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In the financial year before COVID-19, government spending that can be attributed to England amounted to £541 billion or £9,650 per person.


In 2019–20, the last financial year before the COVID-19 pandemic, government spending that can be specifically attributed to England amounted to £541 billion or £9,650 per person. Of this, around £185 billion (£3,290 per person) was for social security benefits such as the state pension, universal credit and disability benefits. The remaining £356 billion (£6,320) was spent on a range of public services. This includes spending on health (£137 billion), education (£74 billion), transport (£28 billion), public order and safety (£26 billion), adult social care (£19 billion), and housing and community amenities (£10 billion) – services that are vital both directly and indirectly to the health, well-being and life chances of the population. Indeed, recent years have seen increasingly robust evidence emerge that the amount of funding such services receive matters for the outcomes that they deliver for people from more-deprived backgrounds. This is true of health, social care, schools and early-years provision.[1]

Ensuring that funding for public services is allocated across places in an effective and fair manner is therefore vital. But it is of particular importance now given two pressing policy issues.

The first is that a decade of austerity during the 2010s, rising demands and costs associated with an ageing population, and an aim of cutting taxes by the current government mean that funding for public services is – and will continue to be – constrained. When resources are limited, it is particularly important to ensure that they are used effectively.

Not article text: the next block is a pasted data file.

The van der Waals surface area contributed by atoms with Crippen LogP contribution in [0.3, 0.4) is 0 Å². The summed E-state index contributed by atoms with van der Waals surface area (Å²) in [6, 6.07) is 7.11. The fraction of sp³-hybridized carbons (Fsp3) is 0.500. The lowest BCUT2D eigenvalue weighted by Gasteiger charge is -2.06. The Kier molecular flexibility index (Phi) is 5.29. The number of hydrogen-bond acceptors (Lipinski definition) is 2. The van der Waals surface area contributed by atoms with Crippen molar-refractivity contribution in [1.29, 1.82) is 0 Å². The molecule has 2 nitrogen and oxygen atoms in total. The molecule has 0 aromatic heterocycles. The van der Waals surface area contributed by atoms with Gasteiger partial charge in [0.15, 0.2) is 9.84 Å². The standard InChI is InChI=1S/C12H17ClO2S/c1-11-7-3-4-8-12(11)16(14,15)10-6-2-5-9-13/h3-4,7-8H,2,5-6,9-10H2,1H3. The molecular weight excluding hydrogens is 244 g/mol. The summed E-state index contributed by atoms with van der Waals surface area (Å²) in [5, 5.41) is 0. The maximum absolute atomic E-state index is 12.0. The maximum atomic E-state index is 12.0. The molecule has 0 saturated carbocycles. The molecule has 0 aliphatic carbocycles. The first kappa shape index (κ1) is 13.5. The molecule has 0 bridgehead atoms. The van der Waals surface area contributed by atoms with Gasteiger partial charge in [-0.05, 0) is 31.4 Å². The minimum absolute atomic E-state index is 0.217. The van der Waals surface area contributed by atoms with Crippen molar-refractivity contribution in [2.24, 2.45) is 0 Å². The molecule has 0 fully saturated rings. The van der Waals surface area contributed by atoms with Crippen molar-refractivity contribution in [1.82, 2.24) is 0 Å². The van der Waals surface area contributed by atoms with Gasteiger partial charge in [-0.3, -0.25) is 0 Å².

The second is an ambition to reduce geographical inequalities across England and the UK – the ‘levelling up’ agenda. This is about more than just productivity, earnings and employment – the government’s White Paper sets ambitious targets for both overall improvements and a narrowing in geographical gaps in health, educational attainment, housing quality, crime and local pride. Public services have a key role to play in addressing these dimensions of inequality, but the government has so far said little about one of the biggest direct levers it has in the context of limited overall funding: changes to how funding is allocated between places.

The starting point for changing how funding is allocated is a thorough understanding of the effects of current allocation processes. That is the focus of this report. It reviews both the systems of funding and the resulting funding outcomes for different parts of England for five key service areas: health services; schools; local government services; police services; and housing investment. Each of these contribute to the health and well-being of the population – not only by directly diagnosing and treating illnesses in the case of the NHS, but also by helping to create the wider conditions that allow people to live healthier lives.

This report, funded by the Health Foundation, is part of a wider programme of work on the role of public services in supporting people to live healthier, happier and more productive lives. We hope to build on it with further work on the total funding available for public services in different parts of England, and on the impact of local government funding in particular on service provision and local health and well-being.